Sunday, May 31, 2009

Don't Go There

Only 20 light years from here is a small star with a large Jupiter sized planet, and maybe an earth-like planet also orbiting around it.

Don't go there.

Why not, when we absolutely must go somewhere?

Because that star is too close to a phase, or has already gone through a phase, which our Sun will go through sometime in the future:
... more than seven out of 10 stars are small like this one, this could mean planets are more common than we thought ...

The planet's star, called VB 10, is tiny. It is what's known as an M-dwarf and is only one-twelfth the mass of our sun, just barely big enough to fuse atoms at its core and shine with starlight.
(Space). There is a phase when a star becomes very small, which stars everywhere evidently go through sometime during their existence.

A phase during which our Sun will destroy the earth sometime before it becomes comparatively small during its process of stellar evolution.

We don't have enough time to go to those types of stars, even though there is an abundance of them.

We don't have enough time to learn to live in peace on this planet and develop the kind of travel in space that will be required.

We need a longer lasting future home world.

UPDATE: One reader from Dubuque, Iowa did not understand the sequencing the Sun will go through, confusing the destructive phases involved.

Full understanding requires contemplation of the Sun's expansion period, when it will become as large as the current orbit of Mars, as well as its contraction period, where it will shrink back down to a dwarf sized star. (The phase the dwarf star mentioned in the original text of the post is now in.)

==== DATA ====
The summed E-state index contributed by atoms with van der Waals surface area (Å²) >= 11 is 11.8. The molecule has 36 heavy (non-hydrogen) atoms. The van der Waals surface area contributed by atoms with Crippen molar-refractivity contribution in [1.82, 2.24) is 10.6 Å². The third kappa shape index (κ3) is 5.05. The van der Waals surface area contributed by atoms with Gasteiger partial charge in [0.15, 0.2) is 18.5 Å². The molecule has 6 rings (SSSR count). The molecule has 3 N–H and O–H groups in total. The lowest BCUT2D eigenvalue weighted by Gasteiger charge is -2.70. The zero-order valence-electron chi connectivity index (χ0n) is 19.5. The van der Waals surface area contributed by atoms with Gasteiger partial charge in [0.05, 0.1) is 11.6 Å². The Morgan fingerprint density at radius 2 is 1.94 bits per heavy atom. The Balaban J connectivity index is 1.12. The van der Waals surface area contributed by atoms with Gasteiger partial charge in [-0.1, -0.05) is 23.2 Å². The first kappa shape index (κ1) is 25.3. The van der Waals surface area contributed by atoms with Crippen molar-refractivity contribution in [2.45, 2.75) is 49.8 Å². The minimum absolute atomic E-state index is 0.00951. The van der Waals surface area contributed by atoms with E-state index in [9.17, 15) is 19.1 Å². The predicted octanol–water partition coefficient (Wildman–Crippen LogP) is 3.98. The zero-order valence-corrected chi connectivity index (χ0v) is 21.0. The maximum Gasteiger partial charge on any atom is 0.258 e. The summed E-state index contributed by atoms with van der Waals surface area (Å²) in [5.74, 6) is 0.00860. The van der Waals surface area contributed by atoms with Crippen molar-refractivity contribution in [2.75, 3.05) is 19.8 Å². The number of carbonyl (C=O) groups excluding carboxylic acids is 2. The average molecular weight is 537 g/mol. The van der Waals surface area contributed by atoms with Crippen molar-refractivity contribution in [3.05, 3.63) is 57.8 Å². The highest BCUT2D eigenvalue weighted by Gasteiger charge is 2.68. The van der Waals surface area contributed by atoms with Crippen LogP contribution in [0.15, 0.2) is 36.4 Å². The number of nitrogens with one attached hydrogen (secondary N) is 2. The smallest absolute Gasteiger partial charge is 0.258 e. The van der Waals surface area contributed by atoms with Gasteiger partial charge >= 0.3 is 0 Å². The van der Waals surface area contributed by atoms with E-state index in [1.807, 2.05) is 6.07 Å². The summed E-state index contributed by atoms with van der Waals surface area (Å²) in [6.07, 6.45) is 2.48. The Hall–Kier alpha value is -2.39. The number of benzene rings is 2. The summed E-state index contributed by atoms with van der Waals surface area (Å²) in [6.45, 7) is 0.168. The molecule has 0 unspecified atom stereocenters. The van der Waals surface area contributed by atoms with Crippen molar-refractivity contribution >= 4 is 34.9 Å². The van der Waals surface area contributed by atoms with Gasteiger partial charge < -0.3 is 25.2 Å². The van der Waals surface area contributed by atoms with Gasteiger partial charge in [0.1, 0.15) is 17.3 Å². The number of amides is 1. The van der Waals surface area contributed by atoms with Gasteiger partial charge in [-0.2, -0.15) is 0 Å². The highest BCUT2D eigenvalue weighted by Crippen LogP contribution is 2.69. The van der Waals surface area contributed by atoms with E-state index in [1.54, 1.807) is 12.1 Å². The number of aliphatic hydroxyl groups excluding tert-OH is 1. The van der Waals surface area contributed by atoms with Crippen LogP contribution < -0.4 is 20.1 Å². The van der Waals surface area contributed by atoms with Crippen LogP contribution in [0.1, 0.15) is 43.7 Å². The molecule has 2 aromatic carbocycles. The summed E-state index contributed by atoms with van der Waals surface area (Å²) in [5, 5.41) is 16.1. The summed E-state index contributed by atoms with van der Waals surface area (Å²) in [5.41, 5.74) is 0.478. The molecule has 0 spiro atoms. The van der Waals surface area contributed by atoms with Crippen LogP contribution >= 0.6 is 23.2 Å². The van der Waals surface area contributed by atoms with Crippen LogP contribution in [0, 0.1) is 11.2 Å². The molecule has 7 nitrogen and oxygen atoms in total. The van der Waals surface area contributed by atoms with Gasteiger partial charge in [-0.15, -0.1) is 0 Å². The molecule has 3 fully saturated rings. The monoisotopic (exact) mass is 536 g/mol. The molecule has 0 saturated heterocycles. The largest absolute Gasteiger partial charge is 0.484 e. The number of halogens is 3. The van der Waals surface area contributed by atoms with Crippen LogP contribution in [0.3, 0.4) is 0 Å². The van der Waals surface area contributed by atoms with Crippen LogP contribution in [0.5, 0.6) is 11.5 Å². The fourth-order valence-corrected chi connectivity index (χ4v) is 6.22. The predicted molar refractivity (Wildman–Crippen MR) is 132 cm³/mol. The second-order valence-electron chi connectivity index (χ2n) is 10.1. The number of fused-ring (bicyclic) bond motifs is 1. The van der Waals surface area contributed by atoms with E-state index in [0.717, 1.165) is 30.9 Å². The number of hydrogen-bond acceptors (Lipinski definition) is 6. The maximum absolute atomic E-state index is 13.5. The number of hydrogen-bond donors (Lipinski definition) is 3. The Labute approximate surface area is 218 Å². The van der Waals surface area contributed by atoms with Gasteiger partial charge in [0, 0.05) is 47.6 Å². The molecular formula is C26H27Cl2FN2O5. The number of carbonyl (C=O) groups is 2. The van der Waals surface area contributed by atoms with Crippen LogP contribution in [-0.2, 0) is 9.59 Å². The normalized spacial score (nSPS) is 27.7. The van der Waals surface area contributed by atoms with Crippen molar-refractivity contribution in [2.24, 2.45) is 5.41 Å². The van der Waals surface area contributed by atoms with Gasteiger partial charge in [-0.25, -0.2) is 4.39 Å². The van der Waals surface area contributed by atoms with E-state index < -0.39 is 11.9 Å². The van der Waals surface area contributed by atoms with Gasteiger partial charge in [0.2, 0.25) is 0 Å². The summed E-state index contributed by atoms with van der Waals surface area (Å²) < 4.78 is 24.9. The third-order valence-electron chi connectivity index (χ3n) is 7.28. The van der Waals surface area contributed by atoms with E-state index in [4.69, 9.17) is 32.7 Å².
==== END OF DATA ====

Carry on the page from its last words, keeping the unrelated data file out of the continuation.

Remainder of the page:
Those who took the time to read the links in the post above will have understood that as being the reason not to go there. (Slacker students are the most vocal sometimes, and the one from Dubuque, Iowa who did not get it complained.)

Anyway, the second thing the slacker did not understand is that the time sequence graphic of the Sun, shown in the link in this update, has now become vague due to recent discoveries.

A new discovery has challenged our stellar life-cycle sequencing in a manner that indicates we no longer know how much time there is, in the sense that the Sun could enter latter phases billions of years before previously thought possible.

Thus, we must add more sense of urgency, as the original text in this post pointed out, to the concept of finding a new home world, even as we learn to properly care for this one.

The time available was once considered to be very liberal, but now we know the Sun could go into the destructive phase billions of years "early".

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